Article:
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Dream Big: Inspiring Kids in Underserved Communities to Aim High and Set Goals

Cleveland Francis, Jr., MD

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August 17, 2021

I know from personal experience that even brief encounters with potential role models can make a tremendous difference in broadening horizons and aspirations, and I am anxious to provide similar experiences for young Black and Brown people in our community.

I'm encouraged to see professional athletes, Olympic medalists, scientists, and others who rose to national prominence from humble backgrounds increasingly featured in national media. But I sometimes wonder whether kids who rely on school nutrition programs, and whose parents work multiple jobs just to keep food on the table, can relate to the barrier-breaking stories of super stars.

Are there more effective ways to reach the typical minority kid with limited financial resources and even more limited hope? Would a campaign at the grassroots level have a greater impact?

I grew up in rural segregated southern Louisiana in the 1950s. Becoming a teacher was the highest possible level of achievement that Black parents, including my own, dreamed of for their children. I enrolled in Southern University, an HBC in Baton Rouge that was one of only two colleges that Black students were permitted to attend in the state. Most of the students fully intended to teach high school upon graduation.

The university also presented an opportunity for us to see other professions and levels of achievement as we encountered professors in the arts, mathematics, science, and business who had gone far beyond our limited vision.

One such encounter changed my life.

I developed a sore throat, went to the campus infirmary, and saw a Black physician for the very first time. Suddenly I realized that this profession could be open to me. I was so excited about the possibility of becoming a doctor that I changed my major to premed the next week, and that doctor became my mentor.

Ten years later, I completed my cardiology fellowship at George Washington University Hospital in Washington, DC, and started a multicultural practice that became the second largest cardiology practice in Northern Virginia before joining with the Inova Health System. My story was chronicled in this video for Inova's celebration of Black History Month.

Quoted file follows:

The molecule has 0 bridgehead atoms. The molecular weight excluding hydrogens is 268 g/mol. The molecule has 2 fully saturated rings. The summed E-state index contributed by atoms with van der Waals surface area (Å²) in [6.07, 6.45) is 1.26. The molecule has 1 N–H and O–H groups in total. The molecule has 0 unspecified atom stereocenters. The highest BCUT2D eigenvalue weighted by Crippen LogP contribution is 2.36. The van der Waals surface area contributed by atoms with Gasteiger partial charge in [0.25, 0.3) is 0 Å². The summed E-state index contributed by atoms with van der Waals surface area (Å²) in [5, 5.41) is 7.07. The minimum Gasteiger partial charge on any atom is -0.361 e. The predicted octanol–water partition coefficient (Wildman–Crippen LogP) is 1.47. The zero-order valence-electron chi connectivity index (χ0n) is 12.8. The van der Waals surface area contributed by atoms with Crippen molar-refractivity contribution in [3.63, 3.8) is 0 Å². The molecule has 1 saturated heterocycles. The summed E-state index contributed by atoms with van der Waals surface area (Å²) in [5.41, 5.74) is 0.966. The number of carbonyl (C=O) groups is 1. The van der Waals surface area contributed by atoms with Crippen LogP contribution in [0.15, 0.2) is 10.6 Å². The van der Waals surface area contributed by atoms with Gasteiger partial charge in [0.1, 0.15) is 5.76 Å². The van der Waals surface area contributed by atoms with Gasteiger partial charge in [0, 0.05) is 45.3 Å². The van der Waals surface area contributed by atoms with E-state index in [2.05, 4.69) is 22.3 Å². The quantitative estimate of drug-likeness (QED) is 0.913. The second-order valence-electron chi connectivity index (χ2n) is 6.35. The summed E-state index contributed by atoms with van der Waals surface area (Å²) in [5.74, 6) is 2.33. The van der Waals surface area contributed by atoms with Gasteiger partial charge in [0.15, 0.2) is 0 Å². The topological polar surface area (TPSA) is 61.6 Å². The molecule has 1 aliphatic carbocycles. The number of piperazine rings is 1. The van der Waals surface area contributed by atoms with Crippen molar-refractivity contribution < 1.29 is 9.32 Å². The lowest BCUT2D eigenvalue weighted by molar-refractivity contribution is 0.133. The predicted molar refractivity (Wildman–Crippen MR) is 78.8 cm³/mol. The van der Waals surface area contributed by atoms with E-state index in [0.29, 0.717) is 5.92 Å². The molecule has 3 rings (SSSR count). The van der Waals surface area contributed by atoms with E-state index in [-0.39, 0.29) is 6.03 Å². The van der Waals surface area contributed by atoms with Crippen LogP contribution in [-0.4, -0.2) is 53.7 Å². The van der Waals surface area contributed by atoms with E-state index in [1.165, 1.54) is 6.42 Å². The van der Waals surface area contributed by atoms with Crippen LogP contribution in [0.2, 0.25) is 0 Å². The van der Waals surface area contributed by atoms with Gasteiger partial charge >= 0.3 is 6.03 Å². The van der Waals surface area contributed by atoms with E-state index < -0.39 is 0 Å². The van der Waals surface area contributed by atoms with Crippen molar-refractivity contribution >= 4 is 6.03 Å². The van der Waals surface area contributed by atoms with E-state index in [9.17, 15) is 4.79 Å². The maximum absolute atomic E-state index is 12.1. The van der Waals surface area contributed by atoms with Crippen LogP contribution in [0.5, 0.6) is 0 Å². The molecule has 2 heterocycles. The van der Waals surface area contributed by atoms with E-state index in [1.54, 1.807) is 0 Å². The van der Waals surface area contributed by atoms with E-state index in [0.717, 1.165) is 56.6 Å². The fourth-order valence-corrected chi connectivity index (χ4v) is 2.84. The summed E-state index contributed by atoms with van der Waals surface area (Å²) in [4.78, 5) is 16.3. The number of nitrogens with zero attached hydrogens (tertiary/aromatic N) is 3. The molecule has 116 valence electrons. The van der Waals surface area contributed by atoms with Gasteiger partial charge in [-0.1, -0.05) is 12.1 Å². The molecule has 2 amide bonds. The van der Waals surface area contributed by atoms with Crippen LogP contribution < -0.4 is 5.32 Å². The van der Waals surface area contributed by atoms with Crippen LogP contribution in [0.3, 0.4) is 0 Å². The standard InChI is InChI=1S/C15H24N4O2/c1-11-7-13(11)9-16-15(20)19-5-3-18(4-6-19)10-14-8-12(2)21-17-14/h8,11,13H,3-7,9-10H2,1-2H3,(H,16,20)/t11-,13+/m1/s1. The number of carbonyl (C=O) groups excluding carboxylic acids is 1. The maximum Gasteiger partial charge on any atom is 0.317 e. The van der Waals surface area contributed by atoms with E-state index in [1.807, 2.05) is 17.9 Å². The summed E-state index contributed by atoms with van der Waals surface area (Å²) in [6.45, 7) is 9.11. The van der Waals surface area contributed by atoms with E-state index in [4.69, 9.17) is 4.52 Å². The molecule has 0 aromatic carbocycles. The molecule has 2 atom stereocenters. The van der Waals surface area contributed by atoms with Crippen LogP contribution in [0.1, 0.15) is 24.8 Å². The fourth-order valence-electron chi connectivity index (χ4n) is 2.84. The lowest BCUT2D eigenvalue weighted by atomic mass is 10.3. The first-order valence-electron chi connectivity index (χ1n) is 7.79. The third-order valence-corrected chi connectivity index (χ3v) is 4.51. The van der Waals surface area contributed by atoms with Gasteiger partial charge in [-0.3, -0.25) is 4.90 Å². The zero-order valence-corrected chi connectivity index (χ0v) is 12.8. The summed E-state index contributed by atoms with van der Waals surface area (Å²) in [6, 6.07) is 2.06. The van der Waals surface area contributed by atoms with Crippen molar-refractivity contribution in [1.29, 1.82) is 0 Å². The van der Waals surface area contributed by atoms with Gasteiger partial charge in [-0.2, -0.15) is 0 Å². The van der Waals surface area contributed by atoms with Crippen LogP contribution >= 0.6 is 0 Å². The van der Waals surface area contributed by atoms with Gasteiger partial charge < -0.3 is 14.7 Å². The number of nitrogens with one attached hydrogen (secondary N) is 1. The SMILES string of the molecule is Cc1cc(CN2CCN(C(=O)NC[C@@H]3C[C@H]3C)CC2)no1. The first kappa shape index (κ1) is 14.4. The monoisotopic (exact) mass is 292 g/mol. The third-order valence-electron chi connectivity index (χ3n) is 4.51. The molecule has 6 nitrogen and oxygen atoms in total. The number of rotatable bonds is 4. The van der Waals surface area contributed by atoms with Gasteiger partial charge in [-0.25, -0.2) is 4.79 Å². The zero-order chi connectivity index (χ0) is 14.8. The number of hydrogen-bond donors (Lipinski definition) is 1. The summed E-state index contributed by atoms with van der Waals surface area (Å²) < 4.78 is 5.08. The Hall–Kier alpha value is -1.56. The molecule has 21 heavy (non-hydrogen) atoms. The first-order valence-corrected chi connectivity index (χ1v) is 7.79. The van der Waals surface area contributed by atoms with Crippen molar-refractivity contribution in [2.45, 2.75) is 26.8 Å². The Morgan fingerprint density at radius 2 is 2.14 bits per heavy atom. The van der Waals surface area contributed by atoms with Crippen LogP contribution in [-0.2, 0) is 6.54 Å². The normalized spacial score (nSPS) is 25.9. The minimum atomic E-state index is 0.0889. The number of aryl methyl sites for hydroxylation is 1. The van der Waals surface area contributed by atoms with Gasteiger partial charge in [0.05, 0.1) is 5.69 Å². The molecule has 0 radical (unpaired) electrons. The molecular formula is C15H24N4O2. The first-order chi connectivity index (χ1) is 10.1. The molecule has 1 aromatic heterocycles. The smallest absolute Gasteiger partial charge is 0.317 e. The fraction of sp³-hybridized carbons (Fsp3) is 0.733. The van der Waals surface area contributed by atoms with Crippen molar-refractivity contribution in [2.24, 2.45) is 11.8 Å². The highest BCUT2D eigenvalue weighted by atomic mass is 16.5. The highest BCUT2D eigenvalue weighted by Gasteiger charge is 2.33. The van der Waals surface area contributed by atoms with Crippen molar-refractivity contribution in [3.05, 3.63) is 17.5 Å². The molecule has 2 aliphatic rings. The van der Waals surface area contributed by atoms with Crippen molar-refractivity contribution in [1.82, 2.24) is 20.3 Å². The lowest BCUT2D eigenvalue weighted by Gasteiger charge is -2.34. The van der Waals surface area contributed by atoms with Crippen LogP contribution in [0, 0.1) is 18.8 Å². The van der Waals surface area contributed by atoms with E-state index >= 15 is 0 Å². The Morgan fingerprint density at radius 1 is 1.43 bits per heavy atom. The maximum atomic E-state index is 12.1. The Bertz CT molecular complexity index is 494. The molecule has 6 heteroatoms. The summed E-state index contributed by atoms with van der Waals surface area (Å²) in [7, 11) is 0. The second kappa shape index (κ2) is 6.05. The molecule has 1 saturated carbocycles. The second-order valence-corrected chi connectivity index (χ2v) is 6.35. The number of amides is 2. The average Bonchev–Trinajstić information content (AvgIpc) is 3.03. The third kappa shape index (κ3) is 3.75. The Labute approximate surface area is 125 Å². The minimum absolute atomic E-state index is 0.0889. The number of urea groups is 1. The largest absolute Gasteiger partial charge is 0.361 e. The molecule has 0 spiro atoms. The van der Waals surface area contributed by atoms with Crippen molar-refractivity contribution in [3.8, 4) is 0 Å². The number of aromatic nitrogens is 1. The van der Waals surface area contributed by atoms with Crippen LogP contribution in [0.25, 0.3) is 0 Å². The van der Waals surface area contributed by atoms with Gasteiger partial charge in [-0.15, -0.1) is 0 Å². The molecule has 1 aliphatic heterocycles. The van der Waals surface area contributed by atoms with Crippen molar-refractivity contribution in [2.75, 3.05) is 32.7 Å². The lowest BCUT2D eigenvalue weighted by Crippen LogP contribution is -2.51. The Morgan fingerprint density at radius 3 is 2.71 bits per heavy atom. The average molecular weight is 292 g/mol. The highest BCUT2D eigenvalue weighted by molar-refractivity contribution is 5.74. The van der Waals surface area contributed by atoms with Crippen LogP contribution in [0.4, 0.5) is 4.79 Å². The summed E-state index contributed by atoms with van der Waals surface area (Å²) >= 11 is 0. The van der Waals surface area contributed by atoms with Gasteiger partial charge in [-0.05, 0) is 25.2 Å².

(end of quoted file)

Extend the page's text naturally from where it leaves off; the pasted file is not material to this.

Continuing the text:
I have never forgotten the moment I saw that Black doctor, and I'm forever grateful that he took the time and interest to nurture my passion for a career in medicine. I'm certain that if children and teenagers see and interact with successful adults who look more like them, it can change the course of their lives, and I am committed to doing all I can to make that happen.

With the help of community leaders and the full support of the Inova Health System, we have launched an effort called "Dream Big" to introduce teens from minority and underserved areas to the broad range of career opportunities available in healthcare systems.

Everyone from physicians and nurse practitioners to administrators and executive chefs from our food services department participated in brief video interviews on how they became interested in their field, and what they do day-to-day. Our initiative is focused on Black and Brown teens, but we have included compelling life narratives from all races.

We will roll out the Dream Big program in the fall with special sessions at public high schools, community centers, and faith-based youth clubs in underserved neighborhoods. The presentations will be followed by a mentoring program for those who show interest, and we plan to partner with community leaders and organizations to establish Dream Big scholarships to help interested kids in these communities get to college.

Here are some examples of our Dream Big role model stories:

I recognize that this is not a complete solution, but I have high hopes that this initiative will make a difference in Black and Brown communities in the northern Virginia area. I challenge healthcare systems and healthcare communities across the country to set up a Dream Big program in their local area. Imagine the impact over the next 10-20 years. Lives would be changed.

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About Dr Cleve Francis
Cleve Francis, MD, is a staff cardiologist with the Inova Heart and Vascular Institute (IHVI) in Northern Virginia. He is former president and founder of Mount Vernon Cardiology Associates, co-chairman of the IHVI Antiracism/Equality Taskforce, diversity advisor of IHVI, and a member of the Inova Inclusion Counsel.

Dr Francis is also a songwriter and performer. He is a former recording artist on the Capitol Nashville Country Music Label (1992-1995), and his music has been featured at the National Museum of African American History and Culture in Washington, DC.

Connect with him:
Website: clevefrancis.com
Twitter: @muzicdoc2
Facebook: Cleve Francis
Instagram: @muzidoc

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